On Oct. 28, 1931, the Philippine Legislature passed Act No. 3827 that declared the last Sunday of August of every year as a national holiday to honor the heroes of the country. This was part of the national aspiration for independence from American colonial rule. Researchers point out, however, that the actual celebration was held on Nov. 30, the day set aside to honor Andres Bonifacio in Act No. 9246 issued in 1921. While marked on the same day, there were separate celebrations: at the Bonifacio monument in Caloocan and at the parade grounds of the University of the Philippines.
During the Japanese occupation, President Jose P. Laurel’s executive order reset the commemoration to November 30 and chose to mark it at the Mt. Samat cemetery in Bataan as a silent act of defiance. A year after the war ended, President Sergio Osmeña chose Capas, Tarlac as the venue for its observance to honor the memory of more than 20,000 Filipino and American soldiers who died during the infamous Death March from Bataan.
In 1952, President Elpidio Quirino reverted the observance to the last Sunday of August. When President Corazon Aquino signed into law the revised Administrative Code in 1987, National Heroes Day was included in the list of regular national holidays. Twenty years later, President Gloria Macapagal-Arroyo signed into law Republic Act No. 9492 stipulating the observance of National Heroes Day on the last Monday of August. This was part of the Holiday Economics program which sought to minimize work disruptions from holidays by observing these on the nearest Monday or Friday of the week, thereby boosting domestic tourism on extended weekends.
Such detailed account of the genesis and evolution of the celebration of National Heroes Day is capped by this commentary in the Official Gazette, the chronicle of the Office of the President of the Philippines: “National Heroes Day specifies no hero; the law that put into practice the celebration does not name a single one. And this lack of specifics offers an opportunity to celebrate the bravery of not one, not a few, but all Filipino heroes who have braved death or persecution for home, nation, justice, and freedom.”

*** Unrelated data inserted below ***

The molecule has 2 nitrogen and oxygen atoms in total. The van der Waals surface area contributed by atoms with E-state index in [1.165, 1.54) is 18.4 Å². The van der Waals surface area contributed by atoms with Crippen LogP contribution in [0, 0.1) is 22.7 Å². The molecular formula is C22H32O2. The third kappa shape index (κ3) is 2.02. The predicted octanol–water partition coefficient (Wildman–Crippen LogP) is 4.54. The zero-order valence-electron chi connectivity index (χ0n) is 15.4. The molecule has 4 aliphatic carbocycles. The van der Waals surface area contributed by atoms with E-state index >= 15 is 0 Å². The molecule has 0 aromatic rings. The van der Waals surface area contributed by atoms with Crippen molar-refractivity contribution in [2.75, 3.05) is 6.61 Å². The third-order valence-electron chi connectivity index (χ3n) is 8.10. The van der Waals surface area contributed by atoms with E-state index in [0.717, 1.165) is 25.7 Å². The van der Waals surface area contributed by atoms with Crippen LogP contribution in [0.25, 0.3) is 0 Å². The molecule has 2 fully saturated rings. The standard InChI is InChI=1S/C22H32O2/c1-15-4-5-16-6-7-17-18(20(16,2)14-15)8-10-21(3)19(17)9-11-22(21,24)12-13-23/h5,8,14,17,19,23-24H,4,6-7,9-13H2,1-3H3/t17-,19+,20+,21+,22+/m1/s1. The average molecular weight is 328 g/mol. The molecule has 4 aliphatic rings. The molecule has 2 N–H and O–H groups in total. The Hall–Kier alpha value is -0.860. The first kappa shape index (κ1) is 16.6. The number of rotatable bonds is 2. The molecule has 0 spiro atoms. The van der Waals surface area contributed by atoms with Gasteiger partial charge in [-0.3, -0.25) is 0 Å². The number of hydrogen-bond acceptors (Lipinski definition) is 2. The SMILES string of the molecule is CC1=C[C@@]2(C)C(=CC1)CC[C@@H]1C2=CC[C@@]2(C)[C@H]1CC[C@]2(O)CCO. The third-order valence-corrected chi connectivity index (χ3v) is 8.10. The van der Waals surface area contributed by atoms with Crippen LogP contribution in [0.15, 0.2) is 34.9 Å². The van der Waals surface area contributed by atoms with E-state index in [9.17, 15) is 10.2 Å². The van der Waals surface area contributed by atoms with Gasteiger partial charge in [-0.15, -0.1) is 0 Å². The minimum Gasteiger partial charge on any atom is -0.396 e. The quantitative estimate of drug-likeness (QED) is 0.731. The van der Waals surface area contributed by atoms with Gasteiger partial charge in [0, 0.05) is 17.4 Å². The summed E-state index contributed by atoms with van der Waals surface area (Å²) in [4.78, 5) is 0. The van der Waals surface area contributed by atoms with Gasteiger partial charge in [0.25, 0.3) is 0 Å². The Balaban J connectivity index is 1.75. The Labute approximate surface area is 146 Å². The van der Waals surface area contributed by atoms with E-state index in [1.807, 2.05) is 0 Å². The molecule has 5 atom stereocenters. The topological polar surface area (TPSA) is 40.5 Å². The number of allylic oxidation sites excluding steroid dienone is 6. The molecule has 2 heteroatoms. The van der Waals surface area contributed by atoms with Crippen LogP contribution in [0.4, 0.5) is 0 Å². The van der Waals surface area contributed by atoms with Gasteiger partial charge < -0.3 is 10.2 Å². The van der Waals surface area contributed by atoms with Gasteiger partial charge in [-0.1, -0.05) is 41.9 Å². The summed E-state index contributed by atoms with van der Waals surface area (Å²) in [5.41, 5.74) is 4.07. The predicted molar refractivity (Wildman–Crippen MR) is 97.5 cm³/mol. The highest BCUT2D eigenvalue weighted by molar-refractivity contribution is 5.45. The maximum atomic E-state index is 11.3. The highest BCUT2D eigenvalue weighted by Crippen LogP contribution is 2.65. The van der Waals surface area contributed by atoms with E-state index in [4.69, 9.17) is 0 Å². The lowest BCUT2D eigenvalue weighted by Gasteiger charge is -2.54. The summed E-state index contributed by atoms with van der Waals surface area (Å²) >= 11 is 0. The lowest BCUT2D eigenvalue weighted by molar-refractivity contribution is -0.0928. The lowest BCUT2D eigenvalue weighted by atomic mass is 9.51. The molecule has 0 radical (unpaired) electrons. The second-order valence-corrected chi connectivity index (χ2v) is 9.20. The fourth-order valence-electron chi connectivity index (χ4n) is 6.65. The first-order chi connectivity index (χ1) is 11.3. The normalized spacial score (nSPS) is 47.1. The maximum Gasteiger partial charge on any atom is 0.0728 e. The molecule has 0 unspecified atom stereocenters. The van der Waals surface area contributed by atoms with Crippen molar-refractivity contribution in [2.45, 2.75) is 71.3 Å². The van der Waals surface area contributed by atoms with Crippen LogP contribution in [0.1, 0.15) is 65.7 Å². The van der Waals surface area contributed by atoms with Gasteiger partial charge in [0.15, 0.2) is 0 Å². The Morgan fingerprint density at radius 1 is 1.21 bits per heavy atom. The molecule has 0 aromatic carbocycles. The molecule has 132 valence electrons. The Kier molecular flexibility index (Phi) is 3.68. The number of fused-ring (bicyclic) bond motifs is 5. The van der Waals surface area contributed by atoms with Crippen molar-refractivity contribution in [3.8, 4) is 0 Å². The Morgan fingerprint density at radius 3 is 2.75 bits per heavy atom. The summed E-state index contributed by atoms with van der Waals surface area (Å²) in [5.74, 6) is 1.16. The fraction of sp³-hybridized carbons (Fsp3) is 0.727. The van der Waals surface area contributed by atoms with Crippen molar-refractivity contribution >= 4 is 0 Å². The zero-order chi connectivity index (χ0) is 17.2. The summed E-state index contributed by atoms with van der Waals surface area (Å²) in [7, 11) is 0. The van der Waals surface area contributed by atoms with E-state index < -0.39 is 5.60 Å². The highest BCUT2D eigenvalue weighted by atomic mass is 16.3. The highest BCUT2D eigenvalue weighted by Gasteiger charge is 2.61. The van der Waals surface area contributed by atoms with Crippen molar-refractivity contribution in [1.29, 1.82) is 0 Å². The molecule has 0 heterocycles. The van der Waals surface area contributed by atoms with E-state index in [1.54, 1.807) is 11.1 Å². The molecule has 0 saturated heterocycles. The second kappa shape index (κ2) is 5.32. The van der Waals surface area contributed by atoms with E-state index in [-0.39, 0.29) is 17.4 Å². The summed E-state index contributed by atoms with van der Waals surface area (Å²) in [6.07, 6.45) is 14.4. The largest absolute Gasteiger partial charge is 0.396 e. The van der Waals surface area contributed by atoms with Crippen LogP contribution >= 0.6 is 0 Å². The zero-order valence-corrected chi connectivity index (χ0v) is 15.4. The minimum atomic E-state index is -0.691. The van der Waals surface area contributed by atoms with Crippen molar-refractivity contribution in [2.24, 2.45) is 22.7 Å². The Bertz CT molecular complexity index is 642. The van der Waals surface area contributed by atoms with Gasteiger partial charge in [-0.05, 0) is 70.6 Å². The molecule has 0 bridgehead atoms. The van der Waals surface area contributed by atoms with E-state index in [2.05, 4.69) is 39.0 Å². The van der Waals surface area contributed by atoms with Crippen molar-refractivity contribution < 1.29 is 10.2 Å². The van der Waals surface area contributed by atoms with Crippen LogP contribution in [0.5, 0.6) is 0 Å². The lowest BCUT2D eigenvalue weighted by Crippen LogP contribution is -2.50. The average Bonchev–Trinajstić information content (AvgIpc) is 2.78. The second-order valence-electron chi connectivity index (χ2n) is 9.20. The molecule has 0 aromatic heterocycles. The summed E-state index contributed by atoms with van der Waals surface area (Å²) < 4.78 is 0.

During the past two years, health workers serving at the frontlines of mood the tide of Covid-19 transmission have been aptly hailed as heroes — along with delivery riders, supermarket and drugstore employees, and security guards who enabled people to work from home and carry on with daily activities during protracted periods of enhanced community quarantine and lockdowns.
Overseas Filipino Workers, estimated at around two million, sent home total remittances amounting to ₱210.4 billion in 2019 — or ₱106,620 per capita — prior to the pandemic. By dint of hard work and personal sacrifice, they, too, are heroic Filipinos who deserve the nation’s gratitude.
Finally, we salute, too, the quiet heroism of our teachers, soldiers, police officers, street sweepers, construction workers and other Filipinos who work diligently and cheerfully to keep our nation safe and ensure the well-being of our communities and families.
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